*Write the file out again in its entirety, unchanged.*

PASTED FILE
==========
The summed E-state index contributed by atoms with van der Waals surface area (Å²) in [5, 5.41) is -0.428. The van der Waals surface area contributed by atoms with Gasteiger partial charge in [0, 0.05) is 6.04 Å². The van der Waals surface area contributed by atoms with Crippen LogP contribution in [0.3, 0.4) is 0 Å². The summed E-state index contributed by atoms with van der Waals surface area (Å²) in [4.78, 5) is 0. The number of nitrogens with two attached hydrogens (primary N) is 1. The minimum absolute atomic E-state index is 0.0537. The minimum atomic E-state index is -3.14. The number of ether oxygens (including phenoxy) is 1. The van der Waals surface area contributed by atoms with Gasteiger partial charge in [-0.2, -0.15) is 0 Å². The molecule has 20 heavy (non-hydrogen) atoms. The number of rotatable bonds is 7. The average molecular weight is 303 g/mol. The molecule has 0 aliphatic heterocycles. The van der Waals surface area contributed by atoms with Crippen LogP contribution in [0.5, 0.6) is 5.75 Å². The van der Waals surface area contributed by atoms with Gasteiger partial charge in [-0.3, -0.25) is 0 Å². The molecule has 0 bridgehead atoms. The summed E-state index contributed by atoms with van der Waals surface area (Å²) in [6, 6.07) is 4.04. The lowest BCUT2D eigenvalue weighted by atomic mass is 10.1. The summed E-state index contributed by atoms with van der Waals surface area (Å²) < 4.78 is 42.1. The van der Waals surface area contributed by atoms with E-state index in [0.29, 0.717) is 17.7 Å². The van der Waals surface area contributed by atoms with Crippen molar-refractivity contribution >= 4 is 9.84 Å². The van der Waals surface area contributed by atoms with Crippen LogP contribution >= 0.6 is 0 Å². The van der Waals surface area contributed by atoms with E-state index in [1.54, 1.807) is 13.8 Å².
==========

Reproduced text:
The summed E-state index contributed by atoms with van der Waals surface area (Å²) in [5, 5.41) is -0.428. The van der Waals surface area contributed by atoms with Gasteiger partial charge in [0, 0.05) is 6.04 Å². The van der Waals surface area contributed by atoms with Crippen LogP contribution in [0.3, 0.4) is 0 Å². The summed E-state index contributed by atoms with van der Waals surface area (Å²) in [4.78, 5) is 0. The number of nitrogens with two attached hydrogens (primary N) is 1. The minimum absolute atomic E-state index is 0.0537. The minimum atomic E-state index is -3.14. The number of ether oxygens (including phenoxy) is 1. The van der Waals surface area contributed by atoms with Gasteiger partial charge in [-0.2, -0.15) is 0 Å². The molecule has 20 heavy (non-hydrogen) atoms. The number of rotatable bonds is 7. The average molecular weight is 303 g/mol. The molecule has 0 aliphatic heterocycles. The van der Waals surface area contributed by atoms with Crippen LogP contribution in [0.5, 0.6) is 5.75 Å². The van der Waals surface area contributed by atoms with Gasteiger partial charge in [-0.3, -0.25) is 0 Å². The molecule has 0 bridgehead atoms. The summed E-state index contributed by atoms with van der Waals surface area (Å²) in [6, 6.07) is 4.04. The lowest BCUT2D eigenvalue weighted by atomic mass is 10.1. The summed E-state index contributed by atoms with van der Waals surface area (Å²) < 4.78 is 42.1. The van der Waals surface area contributed by atoms with E-state index in [0.29, 0.717) is 17.7 Å². The van der Waals surface area contributed by atoms with Crippen molar-refractivity contribution >= 4 is 9.84 Å². The van der Waals surface area contributed by atoms with Crippen LogP contribution >= 0.6 is 0 Å². The van der Waals surface area contributed by atoms with E-state index in [1.54, 1.807) is 13.8 Å².